8.00 Lecture: Cheiro, Boston, Mass. Unique
palmist, with beautiful stereopticon il-
9.20 Reception at Hotel Chautauqua.
Friday, March 6.
3.00 Lecture: Ifthe Court Please. J.Wellington
8.00 Lecture: Cheiro, with stereopticon il-
Saturday, March 7.
11.30 Lecture: The Missing Rib. J. Wellington
3.00 Entertainment: James S. Burdette, the
famous Humorist and Dialect Reciter,
assisted by Miss Gertrude and Mr.
Arthur Palmer, violinists.
8.00 Grand Concert: Arion Lady Quartette,
Rogers' Band, Dr. Palmer and Chorus,
and the full strength of assembly solo-
ists. Music on the lake.
Sunday, March 8.
9.00 Sunday School in the city churches.
11.00 Sermon: Rev. J. D. Phelps, Buffalo, N.Y.
Solo: Miss Ellie G. Wentworth, Pansacola,
Fla., and Arion Quartette.
5.00 Chautauqua Sunday Vesper Services: Dr.
W. L. Davidson.
7.00 Song Service : Dr. Palmer.
7.30 Sermon: J. B.Whitford, D. D.,Caro, Mich.
Monday, March 9.
3.00 Lecture: Dante, Rev. J. B. Whitford, Caro,
8.00 An Hour With the Celebrated Humori*t.
James S. Burdette, assisted by the as-
Tuesday, March 10.
3.00 Lecture: Companionship of Men and Books.
Hon. J. G. Harris, Montgomery, Ala.
4.30 C. L. S. C. Round Table: Dr. W. L. David-
8.00 Lecture: Cape Cod Folks, Rev. J. D.
Phelps, Buffalo, N. Y.
Wednesday, March 11.
3.00 Lecture: Matrimony. Dr. H. S. Yerger,
8.00 Lecture: Life and Times of Gen. Andrew
Jackson, with beautiful stereopticon illus-
trations, by Dr. G. W. Hubbard, Nashville,
Thursday, March 12.
3.00 Lecture: On the Threshold. Prof. F. E.
Hirsch, Charles City, Ia.
8.00 Lecture; The Funny Side of Life, with
humorous- readings, popular songs and
marvelous whistling, by Harry Spillman
Riggs, Muncie, Ind.
t.au Reception at Hotel Chautauqua.
Friday, March 13.
3.00 Grand Concert: Dr. Palmer and Chorus,
Band, and Assembly Soloists.
8.00 Lecture: Electricity, with tons of apparatus
and brilliant, experiments, by Prof. Louis
Favour, Chicago, Ill.
Saturday, March 14.
11.30 Entertainment: Reading, Songs and Whist-
ling, with a talk on The Wit and Humor of
Song, by Harry Spillman Riggs.
3.00 Lecture : Possibilities of Electricity ; plat-
form covered with apparatus, producing
many brilliant experiments. Prof. Louis
8.00 Grand Concert: Dr. Palmer and Chorus,
Rogers' Band, Mrs. Elizabeth Wallace,
Chicago, Mrs. Tinetta Marie Culp, Man-
tua, 0., Miss Missouri Cawthon, Mr.
Arthur and Miss Gertrude Palmer, violin-
ists, and 15 minutes of stereopticon views.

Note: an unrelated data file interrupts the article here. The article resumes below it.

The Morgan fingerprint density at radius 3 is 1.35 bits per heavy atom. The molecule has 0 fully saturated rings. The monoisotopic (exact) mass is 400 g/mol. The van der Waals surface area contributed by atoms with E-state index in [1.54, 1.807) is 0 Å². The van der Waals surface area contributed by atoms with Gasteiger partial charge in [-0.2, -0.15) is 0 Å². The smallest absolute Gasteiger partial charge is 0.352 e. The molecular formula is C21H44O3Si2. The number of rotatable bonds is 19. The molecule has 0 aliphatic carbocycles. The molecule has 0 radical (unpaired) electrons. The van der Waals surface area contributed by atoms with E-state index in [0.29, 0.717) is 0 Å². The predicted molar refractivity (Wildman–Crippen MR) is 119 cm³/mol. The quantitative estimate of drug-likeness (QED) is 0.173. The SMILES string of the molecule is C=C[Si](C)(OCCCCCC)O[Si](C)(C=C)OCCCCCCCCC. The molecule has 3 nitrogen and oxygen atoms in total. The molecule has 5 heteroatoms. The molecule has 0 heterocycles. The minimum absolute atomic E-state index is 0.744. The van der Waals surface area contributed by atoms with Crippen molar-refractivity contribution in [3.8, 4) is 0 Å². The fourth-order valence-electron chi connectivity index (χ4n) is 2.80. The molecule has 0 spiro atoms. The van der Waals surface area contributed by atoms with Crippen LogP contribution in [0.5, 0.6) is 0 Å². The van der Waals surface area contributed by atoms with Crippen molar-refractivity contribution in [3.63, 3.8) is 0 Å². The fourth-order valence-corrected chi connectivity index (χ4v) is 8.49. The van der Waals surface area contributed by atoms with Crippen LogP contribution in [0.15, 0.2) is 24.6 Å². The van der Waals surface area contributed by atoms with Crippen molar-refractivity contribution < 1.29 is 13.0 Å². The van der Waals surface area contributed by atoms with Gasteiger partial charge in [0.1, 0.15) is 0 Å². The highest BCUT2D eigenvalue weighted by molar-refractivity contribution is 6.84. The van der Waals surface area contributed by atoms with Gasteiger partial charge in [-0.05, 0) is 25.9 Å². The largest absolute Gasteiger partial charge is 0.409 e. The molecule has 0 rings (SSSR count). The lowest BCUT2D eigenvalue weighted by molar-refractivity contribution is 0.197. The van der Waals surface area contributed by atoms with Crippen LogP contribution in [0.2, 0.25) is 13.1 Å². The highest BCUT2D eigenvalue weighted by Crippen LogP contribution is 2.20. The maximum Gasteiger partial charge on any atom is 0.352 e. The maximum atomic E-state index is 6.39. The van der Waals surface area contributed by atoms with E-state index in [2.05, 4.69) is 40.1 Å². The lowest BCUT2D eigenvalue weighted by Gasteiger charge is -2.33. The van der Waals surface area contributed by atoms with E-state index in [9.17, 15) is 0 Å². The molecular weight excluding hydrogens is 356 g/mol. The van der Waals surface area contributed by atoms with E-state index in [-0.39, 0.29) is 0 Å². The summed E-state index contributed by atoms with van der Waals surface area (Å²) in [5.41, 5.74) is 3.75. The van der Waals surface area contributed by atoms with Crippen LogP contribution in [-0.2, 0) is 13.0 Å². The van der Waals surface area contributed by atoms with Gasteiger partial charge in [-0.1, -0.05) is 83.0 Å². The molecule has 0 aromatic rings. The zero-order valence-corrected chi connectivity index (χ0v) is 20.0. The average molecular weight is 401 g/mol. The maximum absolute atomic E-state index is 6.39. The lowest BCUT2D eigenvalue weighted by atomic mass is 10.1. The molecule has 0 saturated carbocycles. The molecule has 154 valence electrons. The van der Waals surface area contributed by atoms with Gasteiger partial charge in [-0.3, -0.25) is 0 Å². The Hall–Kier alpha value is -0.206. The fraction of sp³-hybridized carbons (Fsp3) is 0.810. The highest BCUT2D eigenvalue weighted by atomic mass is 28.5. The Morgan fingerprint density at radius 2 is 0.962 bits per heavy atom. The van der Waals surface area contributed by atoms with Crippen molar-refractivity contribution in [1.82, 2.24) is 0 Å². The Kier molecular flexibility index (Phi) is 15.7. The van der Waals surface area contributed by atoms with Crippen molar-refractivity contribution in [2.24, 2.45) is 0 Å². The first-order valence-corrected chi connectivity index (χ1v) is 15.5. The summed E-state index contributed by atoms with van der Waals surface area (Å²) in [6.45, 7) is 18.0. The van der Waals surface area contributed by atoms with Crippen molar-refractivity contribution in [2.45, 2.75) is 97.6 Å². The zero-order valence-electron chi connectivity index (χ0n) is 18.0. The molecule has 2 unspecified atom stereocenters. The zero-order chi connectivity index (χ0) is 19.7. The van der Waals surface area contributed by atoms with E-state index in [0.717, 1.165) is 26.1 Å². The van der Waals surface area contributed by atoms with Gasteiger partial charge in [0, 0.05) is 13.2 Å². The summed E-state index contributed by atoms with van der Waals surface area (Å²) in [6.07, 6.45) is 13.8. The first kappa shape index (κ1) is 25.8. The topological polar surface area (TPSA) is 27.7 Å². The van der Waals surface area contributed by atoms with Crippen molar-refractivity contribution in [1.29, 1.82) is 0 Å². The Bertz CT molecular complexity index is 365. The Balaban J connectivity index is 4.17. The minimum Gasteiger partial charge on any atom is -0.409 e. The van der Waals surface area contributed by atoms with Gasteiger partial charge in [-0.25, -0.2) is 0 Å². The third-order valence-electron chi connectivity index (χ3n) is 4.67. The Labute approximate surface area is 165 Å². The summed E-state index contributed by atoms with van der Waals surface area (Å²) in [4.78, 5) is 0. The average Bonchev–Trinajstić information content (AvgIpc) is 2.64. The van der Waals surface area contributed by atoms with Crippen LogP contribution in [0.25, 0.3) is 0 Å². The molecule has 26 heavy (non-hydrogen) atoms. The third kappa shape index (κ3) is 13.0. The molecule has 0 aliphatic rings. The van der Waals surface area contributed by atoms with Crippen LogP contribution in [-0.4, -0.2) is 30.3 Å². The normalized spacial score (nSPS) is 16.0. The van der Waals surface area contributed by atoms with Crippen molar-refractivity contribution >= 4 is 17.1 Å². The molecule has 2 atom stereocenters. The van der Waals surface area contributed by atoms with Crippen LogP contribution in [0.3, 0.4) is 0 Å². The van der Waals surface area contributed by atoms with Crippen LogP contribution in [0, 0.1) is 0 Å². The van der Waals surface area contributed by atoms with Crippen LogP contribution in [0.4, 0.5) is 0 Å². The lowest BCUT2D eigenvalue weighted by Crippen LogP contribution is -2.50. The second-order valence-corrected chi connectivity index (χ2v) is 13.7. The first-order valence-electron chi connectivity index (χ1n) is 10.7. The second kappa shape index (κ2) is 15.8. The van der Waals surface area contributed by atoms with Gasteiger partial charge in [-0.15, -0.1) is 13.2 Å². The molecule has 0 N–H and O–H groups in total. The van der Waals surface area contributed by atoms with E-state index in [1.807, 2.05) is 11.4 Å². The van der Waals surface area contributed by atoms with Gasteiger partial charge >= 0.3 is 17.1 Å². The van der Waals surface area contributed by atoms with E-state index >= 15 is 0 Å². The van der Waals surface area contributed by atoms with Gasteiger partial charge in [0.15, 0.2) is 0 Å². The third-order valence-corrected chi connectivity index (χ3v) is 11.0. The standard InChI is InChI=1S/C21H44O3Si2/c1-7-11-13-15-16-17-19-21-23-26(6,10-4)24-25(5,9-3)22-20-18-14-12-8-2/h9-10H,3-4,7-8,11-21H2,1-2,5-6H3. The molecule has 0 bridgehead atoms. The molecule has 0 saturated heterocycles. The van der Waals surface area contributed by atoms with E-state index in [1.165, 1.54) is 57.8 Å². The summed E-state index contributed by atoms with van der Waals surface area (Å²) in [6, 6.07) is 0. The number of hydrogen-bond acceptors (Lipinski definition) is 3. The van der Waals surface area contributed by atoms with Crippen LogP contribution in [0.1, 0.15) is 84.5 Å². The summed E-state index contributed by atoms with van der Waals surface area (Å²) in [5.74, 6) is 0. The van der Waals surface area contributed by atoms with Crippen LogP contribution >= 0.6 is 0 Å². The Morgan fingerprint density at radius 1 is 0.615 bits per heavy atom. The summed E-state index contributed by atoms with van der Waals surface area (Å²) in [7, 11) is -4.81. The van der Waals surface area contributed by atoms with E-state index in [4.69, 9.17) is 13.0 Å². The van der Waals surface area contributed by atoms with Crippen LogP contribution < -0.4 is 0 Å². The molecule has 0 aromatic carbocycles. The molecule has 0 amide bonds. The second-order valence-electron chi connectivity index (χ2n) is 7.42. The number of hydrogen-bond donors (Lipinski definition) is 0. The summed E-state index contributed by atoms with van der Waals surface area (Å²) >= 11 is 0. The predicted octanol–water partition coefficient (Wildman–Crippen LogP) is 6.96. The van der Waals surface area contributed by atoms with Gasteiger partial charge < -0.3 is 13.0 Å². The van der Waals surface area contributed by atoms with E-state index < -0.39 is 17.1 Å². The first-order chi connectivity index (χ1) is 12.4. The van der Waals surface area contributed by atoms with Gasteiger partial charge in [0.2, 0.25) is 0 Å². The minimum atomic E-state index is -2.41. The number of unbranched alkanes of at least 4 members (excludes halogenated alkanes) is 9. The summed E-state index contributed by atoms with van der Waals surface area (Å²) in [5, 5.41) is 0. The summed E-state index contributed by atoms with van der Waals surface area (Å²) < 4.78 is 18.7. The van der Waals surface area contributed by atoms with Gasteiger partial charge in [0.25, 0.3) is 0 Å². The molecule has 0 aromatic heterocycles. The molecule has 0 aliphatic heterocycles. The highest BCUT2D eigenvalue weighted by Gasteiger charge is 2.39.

Sunday, March 15.
9.00 Sunday School in city churches.
11.00 Sermon: Rev. A. B. Riker, D. D., Wheel-
ing, W. Va.
5.00 Sunday Chautauqua Vesper Services: Al-
pine Park. Dr. W. L. Davidson.
7.00 Song Service : Dr. Palmer.
7.30 Sermon. Rev. W. T. Sherman Culp, Man-
Monday, March 16.
300 Lecture: What Shall We Do With Our
Boys? Dr. A. B Riker, D. D.
4.30 C. L. S. C. Round Table.
8.00 Entertainment: Dickens' Beautiful Crea-
tion, Nicholas Nieckelby. Benjamin C.
Chapin, Warren, 0.. faithfully assuming
all the characters.
Tuesday, March 17.
3.00 Lecture: Uncrowned Kings, Rev. W. T.
Sherman Culp, Mantua, 0.
8.00 Lecture: The J~oys and Sorrows of an Ama-
oor otygraffer, illustrated by fifty novel
and original stereopticon views. Prof. J.
A. Bates, Savannah, Ga.
Wednesday, March 18.
3.00 Grand Entertainment: Glimpses of Nature.
A collection of novel and original charac-
terizations. Benjamen C. Chapin.
8.00 Grand Closing Concert: Including the full
strength of the assembly soloists. Good-
bye to '96, and prophesies for '97.
RATES OF ADMISSION.
Season Ticket, .adults, - - 3. :
1, child, 10 to 15 1.75
Week adults, - - 1.25
S child, 10 to 15 .65.
Full Day adults, - .35
child, 10 to 15 .20,
Admission to Single Entertainment .25.
Child, 10 to 15, Single Admission .15,
Children under 10, Free.
SThe above tickets admit to all the-
exercises of Ihe Assembly, save special
classes. For this class work the rates
are reasonable and will be made known
by the teachers of the various depart-
ments. Their addresses are found else-
where.in the program. Take up some
line of special study. Write the teach-
ers about the work and their terms.
Twenty-eight days, three 50 cent en-